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OHSU forecast: Respiratory illness peaking in Oregon

RSV, COVID hospitalizations down 25%, 15% statewide; flu hospitalizations to decline soon
OHSU Emergency Dept. OHSU's Peter Graven provides new COVID-19 flu RSV forecast
Oregon Health & Science University experts forecast a continued strain on Oregon hospitals due to RSV, COVID-19, and flu. (OHSU/Christine Torres Hicks)

While Oregon’s current surge of respiratory illness is expected to peak by the end of this week, hospitals will likely need to continue to be flexible in order to meet tremendous patient demand in the coming months.

Oregon Health & Science University’s latest statewide forecast reports Oregon’s total number of patients hospitalized for RSV, or respiratory syncytial virus, has dropped 25% since its peak on Dec. 3, and hospitalizations for COVID-19 have dropped 15% since their peak on Nov. 29. In addition, flu hospitalizations are expected to peak by the end of this week, and then drop by 25% by the end of the month.

RSV Flu COVID - Oregon

The latest forecast does not include impacts of the new strains of the SARS-CoV-2 virus. It’s possible COVID cases could increase again if those strains prove to have greater transmissibility, escape previous immunity or cause more severe illness.

Peter Graven, Ph.D. (OHSU)
Peter Graven, Ph.D. (OHSU)

“Thanksgiving gatherings led to a surge of more respiratory illnesses across the U.S. and Oregon,” said Peter Graven, Ph.D., director of the OHSU Office of Advanced Analytics. “While cases appear to have peaked, and we’re expecting cases to decline over the next two months, holiday gatherings continue to present a risk for increased transmission.”

Oregon hospitals remain under intense pressure during the current, multi-pronged surge of both pediatric and adult patients needing advanced care. After Gov. Kate Brown declared a public health emergency on Nov. 14 due to a large rise in pediatric respiratory illness, Portland Metro area hospitals implemented pediatric crisis standards of care on Nov. 22. This marked the first time Oregon hospitals had declared crisis standards during the nearly three years of the COVID-19 pandemic.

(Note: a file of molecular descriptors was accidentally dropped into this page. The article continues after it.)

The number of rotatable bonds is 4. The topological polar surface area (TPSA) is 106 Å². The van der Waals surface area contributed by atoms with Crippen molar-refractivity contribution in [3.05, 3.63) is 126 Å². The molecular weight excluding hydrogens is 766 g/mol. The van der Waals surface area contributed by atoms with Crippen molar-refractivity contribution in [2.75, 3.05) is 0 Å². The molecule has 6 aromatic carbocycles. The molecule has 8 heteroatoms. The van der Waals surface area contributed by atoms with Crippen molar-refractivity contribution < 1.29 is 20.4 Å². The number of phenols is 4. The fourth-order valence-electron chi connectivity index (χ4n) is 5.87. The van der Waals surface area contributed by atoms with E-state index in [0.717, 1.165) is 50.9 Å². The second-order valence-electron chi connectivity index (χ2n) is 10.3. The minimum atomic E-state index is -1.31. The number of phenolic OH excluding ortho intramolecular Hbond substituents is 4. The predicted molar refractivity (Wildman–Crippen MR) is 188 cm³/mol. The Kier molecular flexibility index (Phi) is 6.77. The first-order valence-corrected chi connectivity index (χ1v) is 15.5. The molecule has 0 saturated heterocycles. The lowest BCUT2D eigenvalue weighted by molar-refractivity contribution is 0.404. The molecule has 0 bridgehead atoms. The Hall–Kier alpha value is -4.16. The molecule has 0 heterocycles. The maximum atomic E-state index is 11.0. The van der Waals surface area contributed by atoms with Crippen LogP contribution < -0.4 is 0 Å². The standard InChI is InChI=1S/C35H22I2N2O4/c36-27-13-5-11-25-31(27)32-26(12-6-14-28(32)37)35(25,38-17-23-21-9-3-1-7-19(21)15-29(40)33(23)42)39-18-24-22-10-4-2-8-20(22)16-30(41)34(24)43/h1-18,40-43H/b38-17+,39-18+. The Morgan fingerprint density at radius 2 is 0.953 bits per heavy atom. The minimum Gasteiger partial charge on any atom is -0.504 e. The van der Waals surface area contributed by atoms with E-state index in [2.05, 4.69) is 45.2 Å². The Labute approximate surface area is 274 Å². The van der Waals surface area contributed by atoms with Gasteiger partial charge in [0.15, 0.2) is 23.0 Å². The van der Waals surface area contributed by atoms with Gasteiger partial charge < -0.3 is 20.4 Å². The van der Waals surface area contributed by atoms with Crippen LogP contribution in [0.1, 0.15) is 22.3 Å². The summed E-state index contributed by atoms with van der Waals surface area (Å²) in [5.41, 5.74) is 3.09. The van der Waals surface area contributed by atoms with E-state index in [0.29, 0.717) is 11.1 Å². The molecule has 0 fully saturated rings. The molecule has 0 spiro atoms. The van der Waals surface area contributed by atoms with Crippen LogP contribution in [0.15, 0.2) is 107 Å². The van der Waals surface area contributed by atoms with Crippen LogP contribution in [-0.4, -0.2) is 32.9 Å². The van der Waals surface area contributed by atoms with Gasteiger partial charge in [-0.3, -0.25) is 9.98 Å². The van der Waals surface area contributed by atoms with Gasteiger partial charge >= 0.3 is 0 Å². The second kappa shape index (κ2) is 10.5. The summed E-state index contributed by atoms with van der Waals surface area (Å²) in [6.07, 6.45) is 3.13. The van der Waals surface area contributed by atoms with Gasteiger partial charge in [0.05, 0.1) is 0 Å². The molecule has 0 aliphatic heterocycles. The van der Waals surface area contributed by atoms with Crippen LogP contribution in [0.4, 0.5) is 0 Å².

Oregon hospitals remain under intense pressure during the current, multi-pronged surge of both pediatric and adult patients needing advanced care. After Gov. Kate Brown declared a public health emergency on Nov. 14 due to a large rise in pediatric respiratory illness, Portland metro area hospitals on Nov. 22 implemented pediatric crisis standards of care. The governor on Dec. 7 issued an executive order to help hospitals respond to the continued, unprecedented rise of respiratory illness in both children and adults. On Dec. 9, Portland metro area hospitals implemented adult crisis standards of care. Crisis standards have given hospitals maximum flexibility to most effectively use their limited resources, including adjusting unit staffing plans, to ensure everyone is able to get the best possible care.

The surge in hospitalizations — including unprecedented demand on emergency departments statewide — comes on top of health care staffing challenges that have been exacerbated by the COVID-19 pandemic.

Health experts and hospital leaders ask the public to take proven precautions to prevent the spread of respiratory illness:

  • Wear masks in public places.
  • Avoid contact with those who are sick.
  • Wash hands frequently.
  • Clean and disinfect surfaces.
  • Stay up to date on all routine vaccinations, including flu shots and COVID-19 boosters.
  • Limit the exposure of infants and the elderly to frequent visitors and crowds, especially if they are at risk for severe illness.
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